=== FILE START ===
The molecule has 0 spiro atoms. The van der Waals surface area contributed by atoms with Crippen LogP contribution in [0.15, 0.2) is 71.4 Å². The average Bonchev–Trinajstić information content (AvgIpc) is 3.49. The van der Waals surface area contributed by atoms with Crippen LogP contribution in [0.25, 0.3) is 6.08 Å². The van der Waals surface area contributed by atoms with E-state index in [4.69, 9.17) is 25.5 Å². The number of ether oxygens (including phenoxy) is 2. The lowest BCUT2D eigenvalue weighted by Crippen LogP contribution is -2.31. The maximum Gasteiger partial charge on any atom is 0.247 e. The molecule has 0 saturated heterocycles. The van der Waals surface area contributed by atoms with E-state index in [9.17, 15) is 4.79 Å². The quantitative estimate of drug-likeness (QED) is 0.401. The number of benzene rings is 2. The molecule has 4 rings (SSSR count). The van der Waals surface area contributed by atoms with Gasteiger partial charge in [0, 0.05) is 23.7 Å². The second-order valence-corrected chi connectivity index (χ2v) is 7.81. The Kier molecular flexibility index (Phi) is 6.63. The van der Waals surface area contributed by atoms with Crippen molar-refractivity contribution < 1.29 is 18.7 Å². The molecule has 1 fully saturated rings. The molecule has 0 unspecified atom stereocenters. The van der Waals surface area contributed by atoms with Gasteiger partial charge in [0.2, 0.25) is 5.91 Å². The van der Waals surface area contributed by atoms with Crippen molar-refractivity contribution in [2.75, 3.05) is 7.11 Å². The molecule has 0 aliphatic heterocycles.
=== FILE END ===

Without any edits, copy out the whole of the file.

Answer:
The molecule has 0 spiro atoms. The van der Waals surface area contributed by atoms with Crippen LogP contribution in [0.15, 0.2) is 71.4 Å². The average Bonchev–Trinajstić information content (AvgIpc) is 3.49. The van der Waals surface area contributed by atoms with Crippen LogP contribution in [0.25, 0.3) is 6.08 Å². The van der Waals surface area contributed by atoms with E-state index in [4.69, 9.17) is 25.5 Å². The number of ether oxygens (including phenoxy) is 2. The lowest BCUT2D eigenvalue weighted by Crippen LogP contribution is -2.31. The maximum Gasteiger partial charge on any atom is 0.247 e. The molecule has 0 saturated heterocycles. The van der Waals surface area contributed by atoms with E-state index in [9.17, 15) is 4.79 Å². The quantitative estimate of drug-likeness (QED) is 0.401. The number of benzene rings is 2. The molecule has 4 rings (SSSR count). The van der Waals surface area contributed by atoms with Gasteiger partial charge in [0, 0.05) is 23.7 Å². The second-order valence-corrected chi connectivity index (χ2v) is 7.81. The Kier molecular flexibility index (Phi) is 6.63. The van der Waals surface area contributed by atoms with Crippen molar-refractivity contribution < 1.29 is 18.7 Å². The molecule has 1 fully saturated rings. The molecule has 0 unspecified atom stereocenters. The van der Waals surface area contributed by atoms with Gasteiger partial charge in [0.2, 0.25) is 5.91 Å². The van der Waals surface area contributed by atoms with Crippen molar-refractivity contribution in [2.75, 3.05) is 7.11 Å². The molecule has 0 aliphatic heterocycles.